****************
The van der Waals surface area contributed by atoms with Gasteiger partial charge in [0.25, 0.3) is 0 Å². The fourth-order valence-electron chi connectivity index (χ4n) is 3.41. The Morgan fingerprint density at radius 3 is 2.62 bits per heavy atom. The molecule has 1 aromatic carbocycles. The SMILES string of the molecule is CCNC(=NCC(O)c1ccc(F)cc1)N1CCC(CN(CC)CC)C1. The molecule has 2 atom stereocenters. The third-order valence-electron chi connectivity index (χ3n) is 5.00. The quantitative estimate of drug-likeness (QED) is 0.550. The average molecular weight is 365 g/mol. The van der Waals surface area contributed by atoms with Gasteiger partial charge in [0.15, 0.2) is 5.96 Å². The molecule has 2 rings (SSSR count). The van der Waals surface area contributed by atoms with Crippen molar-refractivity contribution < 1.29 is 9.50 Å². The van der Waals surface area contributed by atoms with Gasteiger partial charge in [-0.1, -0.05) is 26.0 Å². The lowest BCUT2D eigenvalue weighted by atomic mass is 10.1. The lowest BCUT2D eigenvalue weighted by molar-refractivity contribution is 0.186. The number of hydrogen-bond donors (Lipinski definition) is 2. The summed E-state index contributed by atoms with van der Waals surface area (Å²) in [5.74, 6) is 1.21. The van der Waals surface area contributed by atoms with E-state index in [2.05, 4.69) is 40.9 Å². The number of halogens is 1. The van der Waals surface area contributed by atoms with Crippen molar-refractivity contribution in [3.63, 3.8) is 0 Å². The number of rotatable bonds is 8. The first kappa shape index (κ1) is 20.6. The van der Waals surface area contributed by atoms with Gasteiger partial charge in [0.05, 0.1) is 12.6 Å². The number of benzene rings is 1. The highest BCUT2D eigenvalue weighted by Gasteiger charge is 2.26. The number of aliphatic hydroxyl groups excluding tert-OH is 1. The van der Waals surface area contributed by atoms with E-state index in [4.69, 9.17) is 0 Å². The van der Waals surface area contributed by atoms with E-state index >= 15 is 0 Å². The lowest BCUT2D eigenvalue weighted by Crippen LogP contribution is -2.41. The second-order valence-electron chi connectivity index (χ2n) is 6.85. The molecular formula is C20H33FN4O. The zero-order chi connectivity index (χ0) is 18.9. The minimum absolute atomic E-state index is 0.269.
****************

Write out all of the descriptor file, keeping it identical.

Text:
The van der Waals surface area contributed by atoms with Gasteiger partial charge in [0.25, 0.3) is 0 Å². The fourth-order valence-electron chi connectivity index (χ4n) is 3.41. The Morgan fingerprint density at radius 3 is 2.62 bits per heavy atom. The molecule has 1 aromatic carbocycles. The SMILES string of the molecule is CCNC(=NCC(O)c1ccc(F)cc1)N1CCC(CN(CC)CC)C1. The molecule has 2 atom stereocenters. The third-order valence-electron chi connectivity index (χ3n) is 5.00. The quantitative estimate of drug-likeness (QED) is 0.550. The average molecular weight is 365 g/mol. The van der Waals surface area contributed by atoms with Gasteiger partial charge in [0.15, 0.2) is 5.96 Å². The molecule has 2 rings (SSSR count). The van der Waals surface area contributed by atoms with Crippen molar-refractivity contribution < 1.29 is 9.50 Å². The van der Waals surface area contributed by atoms with Gasteiger partial charge in [-0.1, -0.05) is 26.0 Å². The lowest BCUT2D eigenvalue weighted by atomic mass is 10.1. The lowest BCUT2D eigenvalue weighted by molar-refractivity contribution is 0.186. The number of hydrogen-bond donors (Lipinski definition) is 2. The summed E-state index contributed by atoms with van der Waals surface area (Å²) in [5.74, 6) is 1.21. The van der Waals surface area contributed by atoms with E-state index in [2.05, 4.69) is 40.9 Å². The number of halogens is 1. The van der Waals surface area contributed by atoms with Crippen molar-refractivity contribution in [3.63, 3.8) is 0 Å². The number of rotatable bonds is 8. The first kappa shape index (κ1) is 20.6. The van der Waals surface area contributed by atoms with Gasteiger partial charge in [0.05, 0.1) is 12.6 Å². The number of benzene rings is 1. The highest BCUT2D eigenvalue weighted by Gasteiger charge is 2.26. The number of aliphatic hydroxyl groups excluding tert-OH is 1. The van der Waals surface area contributed by atoms with E-state index in [4.69, 9.17) is 0 Å². The van der Waals surface area contributed by atoms with E-state index >= 15 is 0 Å². The lowest BCUT2D eigenvalue weighted by Crippen LogP contribution is -2.41. The second-order valence-electron chi connectivity index (χ2n) is 6.85. The molecular formula is C20H33FN4O. The zero-order chi connectivity index (χ0) is 18.9. The minimum absolute atomic E-state index is 0.269.